Mass. Fire Department Names First Female Fire Captain

Mass. Fire Department Names First Female Fire Captain

News Feb 14, 2018

MetroWest Daily News, Framingham, Mass.

Feb. 14—When Fire Captain Angela Lawless was young, her father, part of the York, Maine volunteer fire department, would take her along when he responded to emergencies.

"It made a big impact on me," said Lawless, now a Holliston resident.

Today Lawless is Maynard's first female fire captain, the second woman hired on the department—the first full-timer—and one of just two full-time women on staff. She's also been a call firefighter in Holliston since 2006.

"She's been outstanding since day one," Fire Chief Anthony Stowers said. "I've hired a lot of people since I've been chief here in Maynard. She's one of the best people I've ever hired."

That doesn't stop the surprised looks when Lawless or Maynard's only other female firefighter, Wayland's Jessica Gennaro, drive the engine. People point, they said.

Lawless, who's been with the department since 2012, and was promoted to captain Jan. 26, said she hopes to dispel those stereotypes.

She recognizes Maynard's milestone, but said she doesn't think about her gender on the job. In an emergency, she said, it doesn't matter that she's a woman.

"Fire doesn't judge... It doesn't care if you're a man or a woman," she said. "I just feel like I want to do a good job at my role, regardless of gender."

Lawless said she loves everything about the job, but is drawn most to the medical side.

Continue Reading

"I like to have the opportunity to take someone's really bad day and make it better," she said. Later, she added, "I like that you never know what you're going to be doing from one moment to the next. It's never a boring job."

Lawless is a solid problem-solver, Stowers said, respected by her peers, and always willing to go the extra mile. She was the only candidate for the job, he admitted, but no one questioned her promotion.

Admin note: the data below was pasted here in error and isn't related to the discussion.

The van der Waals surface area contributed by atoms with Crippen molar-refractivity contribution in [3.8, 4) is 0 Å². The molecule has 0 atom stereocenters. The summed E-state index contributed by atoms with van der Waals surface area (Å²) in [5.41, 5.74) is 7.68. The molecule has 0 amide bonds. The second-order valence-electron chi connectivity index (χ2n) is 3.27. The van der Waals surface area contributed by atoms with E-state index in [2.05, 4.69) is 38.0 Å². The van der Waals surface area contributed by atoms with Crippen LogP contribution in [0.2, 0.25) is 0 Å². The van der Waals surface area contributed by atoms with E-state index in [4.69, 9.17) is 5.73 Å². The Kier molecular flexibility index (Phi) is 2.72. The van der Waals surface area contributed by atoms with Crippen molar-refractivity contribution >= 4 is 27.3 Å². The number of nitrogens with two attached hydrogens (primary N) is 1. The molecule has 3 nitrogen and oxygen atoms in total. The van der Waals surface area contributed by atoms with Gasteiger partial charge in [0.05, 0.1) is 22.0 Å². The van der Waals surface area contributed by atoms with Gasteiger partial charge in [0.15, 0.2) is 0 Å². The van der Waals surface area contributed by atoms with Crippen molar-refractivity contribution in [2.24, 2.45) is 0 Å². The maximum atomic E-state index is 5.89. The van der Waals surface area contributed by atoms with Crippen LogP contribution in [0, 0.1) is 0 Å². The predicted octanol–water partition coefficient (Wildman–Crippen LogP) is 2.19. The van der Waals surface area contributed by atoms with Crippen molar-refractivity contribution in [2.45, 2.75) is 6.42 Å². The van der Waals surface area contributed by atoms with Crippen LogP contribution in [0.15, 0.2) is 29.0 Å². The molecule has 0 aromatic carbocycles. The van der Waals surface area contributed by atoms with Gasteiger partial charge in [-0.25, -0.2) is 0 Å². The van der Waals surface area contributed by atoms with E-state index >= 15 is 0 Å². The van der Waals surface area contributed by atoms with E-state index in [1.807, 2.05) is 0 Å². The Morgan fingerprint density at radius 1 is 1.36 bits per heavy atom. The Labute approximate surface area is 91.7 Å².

"Angela's been a role model, not just for women, but for anybody," Stowers said. "She's certainly been a role model for younger firefighters we've hired."

Pointing to the impact of both her biological father's and her step-father's firefighting careers had on her, Lawless said she wants to be a similar positive influence on her new community. As a captain, she wants to focus on more community outreach, from schoolchildren to senior citizens.

She works to stop or at least mitigate injuries and incidents before they happen, she said. That means slip-and-fall prevention for seniors, inspecting daycare centers for baby dangers, and initiatives as simple as reminding people that their house numbers help guide ambulances.

"You'd be amazed how many people don't have adequate house numbers," she marveled.

She also focuses on firefighter fitness, or workouts that translate into on-the-job skills, like slinging heavy objects.

"There's a whole thing about how we're occupational athletes," Lawless said. "We have to be ready to go spend hours in a very taxing environment."

Stowers said his department hasn't had a lot of female applicants over the years, but that might be changing.

"We've just had very few female applicants," he said. "That is changing as time goes on. We have more and more women interested in the job."

Alison Bosma
If you don't desire to influence change in EMS care, then you're an ambulance driver, challenged Maj. Andrew D. Fisher, EMT-P, MPAS, PA-C, during a provocative call to action.
The new Baron eBook details best severe weather procedures for emergency management personnel and public safety officials.
Record flooding in Goshen left residences surrounded, closed main roads, and created a traffic mess.
The Community CaraMedic Program in Asheville, N.C. is the first in the country to have every staff member board-certified in community paramedicine.
A leaking pizza oven forced the building's first seven floors to be cleared; two people had minor injuries.
Evan Travers earned a Life-Saving Award from Learning for Life, which oversees the Fire Explorer program.
That was the total spent in South Carolina in 2016 on overdose admissions and ED visits.
Their bill would deny contracts and tax breaks to insurers who deny claims for nonemergency visits.

Capt. Skyler Phillips, EMT-P, of the Chattanooga (Tenn.) Fire Department, presented a session with personal meaning during the EMS Today conference Feb. 22 in Charlotte, N.C.

Peder Hulen-Ahearn holds a master's degree in Public Safety Leadership and Administration and has worked for Ada County Paramedics since 2001.
ZOLL intends to award medical education grants annually to up to 12 qualifying EMTs who demonstrate a career commitment to the profession.
During his time with the company, Shore has focused on modernization of the agency and creating opportunities for the younger generation in EMS.
Nikolas Cruz posed a dilemma: You can't just kick children out of school because you're afraid of them.
A lawsuit seeks to force continuation of a service the health system says it can't afford.
The agency reported 28 people have been infected with salmonella in 20 states, with 11 hospitalized.